Soundview Executive Book Summaries


The Importance of Storytelling in Business

 Jesus was having a discussion with a religious leader. When told that he might enter eternal life if he loved God and loved his neighbor, the man sought to justify himself by asking Jesus who his neighbor was. Jesus replied with the parable (story) of the Good Samaritan. Even though this conversation took place over 2,000 years ago, this story has become one of the best known stories of the last two centuries, even among those that have never read the New Testament. Jesus knew the power of the story.

Stories have always been a part of business communication, but in the last several years a trend has developed around the power of storytelling in business. I found over a dozen business books written in the past decade that specifically teach the importance of storytelling in organizations, whether to improve leadership, to help focus meetings, to sell more effectively, or to build strong teams. There is even a National Storytelling Network.

Robert McKee put it this way in the Harvard Business Review: “A big part of a CEO’s job is to motivate people to reach certain goals. To do that, he or she must engage their emotions, and the key to their hearts is story.”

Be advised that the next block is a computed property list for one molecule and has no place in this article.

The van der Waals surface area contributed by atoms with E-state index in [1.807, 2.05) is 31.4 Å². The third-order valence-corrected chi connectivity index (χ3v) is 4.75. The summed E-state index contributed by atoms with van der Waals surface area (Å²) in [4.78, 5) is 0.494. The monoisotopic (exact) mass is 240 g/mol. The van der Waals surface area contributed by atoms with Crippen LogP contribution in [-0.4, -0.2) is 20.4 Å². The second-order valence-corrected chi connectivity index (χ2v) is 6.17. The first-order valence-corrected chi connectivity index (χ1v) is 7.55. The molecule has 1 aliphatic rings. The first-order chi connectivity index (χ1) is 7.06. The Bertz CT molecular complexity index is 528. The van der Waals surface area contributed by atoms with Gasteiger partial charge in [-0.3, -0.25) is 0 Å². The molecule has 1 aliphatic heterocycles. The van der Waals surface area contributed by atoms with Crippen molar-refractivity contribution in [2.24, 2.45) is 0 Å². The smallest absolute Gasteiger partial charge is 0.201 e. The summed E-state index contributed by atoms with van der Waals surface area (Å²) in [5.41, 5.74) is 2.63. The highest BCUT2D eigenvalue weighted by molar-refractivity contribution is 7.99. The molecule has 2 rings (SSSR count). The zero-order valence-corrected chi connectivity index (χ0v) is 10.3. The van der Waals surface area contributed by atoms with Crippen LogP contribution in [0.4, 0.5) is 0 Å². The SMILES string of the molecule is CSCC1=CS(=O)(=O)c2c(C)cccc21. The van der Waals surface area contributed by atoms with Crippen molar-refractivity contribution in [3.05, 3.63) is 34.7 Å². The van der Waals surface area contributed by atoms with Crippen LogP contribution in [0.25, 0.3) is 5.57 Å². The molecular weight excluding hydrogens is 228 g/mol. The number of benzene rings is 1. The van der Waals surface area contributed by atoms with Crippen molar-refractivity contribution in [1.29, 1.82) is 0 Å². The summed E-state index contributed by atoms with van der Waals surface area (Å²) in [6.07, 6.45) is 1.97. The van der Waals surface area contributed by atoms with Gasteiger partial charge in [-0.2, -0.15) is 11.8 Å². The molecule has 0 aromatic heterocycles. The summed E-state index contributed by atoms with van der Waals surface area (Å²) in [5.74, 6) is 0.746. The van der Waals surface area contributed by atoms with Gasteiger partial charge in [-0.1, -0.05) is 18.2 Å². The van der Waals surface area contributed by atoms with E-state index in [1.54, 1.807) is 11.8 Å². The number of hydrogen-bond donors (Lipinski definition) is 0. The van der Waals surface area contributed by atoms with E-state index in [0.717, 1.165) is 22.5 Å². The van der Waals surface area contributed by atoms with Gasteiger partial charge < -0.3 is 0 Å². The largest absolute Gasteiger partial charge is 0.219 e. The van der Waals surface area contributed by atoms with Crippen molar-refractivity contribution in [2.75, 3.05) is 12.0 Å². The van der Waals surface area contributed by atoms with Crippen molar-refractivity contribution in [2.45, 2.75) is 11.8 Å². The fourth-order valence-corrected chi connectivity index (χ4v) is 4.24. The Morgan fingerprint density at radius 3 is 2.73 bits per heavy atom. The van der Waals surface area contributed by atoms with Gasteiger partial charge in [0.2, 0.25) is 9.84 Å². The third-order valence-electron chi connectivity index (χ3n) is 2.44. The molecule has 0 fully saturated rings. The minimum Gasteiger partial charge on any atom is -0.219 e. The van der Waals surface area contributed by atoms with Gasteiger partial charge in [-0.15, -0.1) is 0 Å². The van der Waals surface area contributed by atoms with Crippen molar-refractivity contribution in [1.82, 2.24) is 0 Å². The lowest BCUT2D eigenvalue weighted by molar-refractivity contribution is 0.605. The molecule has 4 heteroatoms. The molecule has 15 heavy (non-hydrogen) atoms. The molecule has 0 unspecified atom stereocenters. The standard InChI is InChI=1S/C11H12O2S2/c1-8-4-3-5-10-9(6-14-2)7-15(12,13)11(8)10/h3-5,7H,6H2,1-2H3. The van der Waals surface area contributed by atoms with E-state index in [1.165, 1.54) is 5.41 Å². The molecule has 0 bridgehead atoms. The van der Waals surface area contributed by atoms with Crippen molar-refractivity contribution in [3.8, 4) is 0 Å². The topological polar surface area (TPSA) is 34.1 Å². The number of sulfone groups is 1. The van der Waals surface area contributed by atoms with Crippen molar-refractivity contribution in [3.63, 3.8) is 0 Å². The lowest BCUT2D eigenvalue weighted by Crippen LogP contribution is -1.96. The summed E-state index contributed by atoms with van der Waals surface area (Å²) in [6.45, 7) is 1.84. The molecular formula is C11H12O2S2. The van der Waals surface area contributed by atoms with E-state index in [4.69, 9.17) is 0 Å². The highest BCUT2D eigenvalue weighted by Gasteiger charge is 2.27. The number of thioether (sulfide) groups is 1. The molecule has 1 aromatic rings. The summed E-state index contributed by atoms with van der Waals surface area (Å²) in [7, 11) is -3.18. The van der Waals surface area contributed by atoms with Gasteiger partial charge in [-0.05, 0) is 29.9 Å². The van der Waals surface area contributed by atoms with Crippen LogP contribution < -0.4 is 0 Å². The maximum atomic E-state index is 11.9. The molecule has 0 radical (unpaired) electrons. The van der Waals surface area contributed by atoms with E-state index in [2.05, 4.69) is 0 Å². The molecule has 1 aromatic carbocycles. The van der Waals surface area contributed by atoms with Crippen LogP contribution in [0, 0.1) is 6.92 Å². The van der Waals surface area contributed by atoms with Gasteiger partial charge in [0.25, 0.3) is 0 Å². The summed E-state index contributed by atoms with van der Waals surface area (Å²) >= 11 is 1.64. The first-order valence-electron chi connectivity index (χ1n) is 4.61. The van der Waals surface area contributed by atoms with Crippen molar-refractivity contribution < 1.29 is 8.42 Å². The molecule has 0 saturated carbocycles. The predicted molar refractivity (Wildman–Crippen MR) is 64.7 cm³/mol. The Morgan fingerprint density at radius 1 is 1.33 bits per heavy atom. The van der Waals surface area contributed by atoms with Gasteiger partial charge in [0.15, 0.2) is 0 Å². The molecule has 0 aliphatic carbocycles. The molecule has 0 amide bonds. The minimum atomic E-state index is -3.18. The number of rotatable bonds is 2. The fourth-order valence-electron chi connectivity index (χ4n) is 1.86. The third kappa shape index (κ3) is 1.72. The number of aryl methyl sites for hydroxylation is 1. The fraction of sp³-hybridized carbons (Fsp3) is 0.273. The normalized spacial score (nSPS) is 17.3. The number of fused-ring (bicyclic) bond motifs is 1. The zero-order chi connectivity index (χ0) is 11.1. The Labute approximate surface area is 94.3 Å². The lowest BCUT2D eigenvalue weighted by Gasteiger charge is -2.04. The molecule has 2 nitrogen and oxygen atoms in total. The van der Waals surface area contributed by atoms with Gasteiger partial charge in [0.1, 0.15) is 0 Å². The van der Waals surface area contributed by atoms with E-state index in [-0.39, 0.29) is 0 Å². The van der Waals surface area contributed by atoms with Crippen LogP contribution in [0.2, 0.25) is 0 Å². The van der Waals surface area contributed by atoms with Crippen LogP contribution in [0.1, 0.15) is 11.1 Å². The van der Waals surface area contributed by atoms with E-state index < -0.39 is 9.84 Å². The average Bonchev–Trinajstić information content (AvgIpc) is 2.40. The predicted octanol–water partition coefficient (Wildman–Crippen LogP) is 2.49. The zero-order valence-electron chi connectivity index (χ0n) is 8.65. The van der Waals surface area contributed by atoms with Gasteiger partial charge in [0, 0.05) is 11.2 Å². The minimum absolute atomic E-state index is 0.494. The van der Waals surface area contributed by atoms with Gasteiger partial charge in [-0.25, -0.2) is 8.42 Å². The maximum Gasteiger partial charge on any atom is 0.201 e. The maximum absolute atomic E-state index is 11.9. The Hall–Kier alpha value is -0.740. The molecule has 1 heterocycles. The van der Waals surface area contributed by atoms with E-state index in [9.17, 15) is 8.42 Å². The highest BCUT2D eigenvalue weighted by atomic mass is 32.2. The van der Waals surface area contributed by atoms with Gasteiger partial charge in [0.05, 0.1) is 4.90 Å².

Storytelling is no longer just for CEOs, but the key truth is still the same – storytelling engages the emotions, assisting the speaker in communicating his or her point effectively. In Resonate: Present Visual Stories That Transform Audiences, Nancy Duarte expands this point. Information is static; stories are dynamic – they help an audience visualize what you do or what you believe.

Patrick Lencioni has perfected the art of storytelling in his series of business books, including The Five Dysfunctions of a Team, Three Signs of a Miserable Job, Silos, Politics and Turf Wars and Getting Naked. Lencioni uses the fable as a way to engage the minds of his readers, communicating the business truths through the characters of the fable.

In The Story Factor, Annette Simmons introduces six story goals:

  • “Who I am” stories – stories that reveal something about how you are.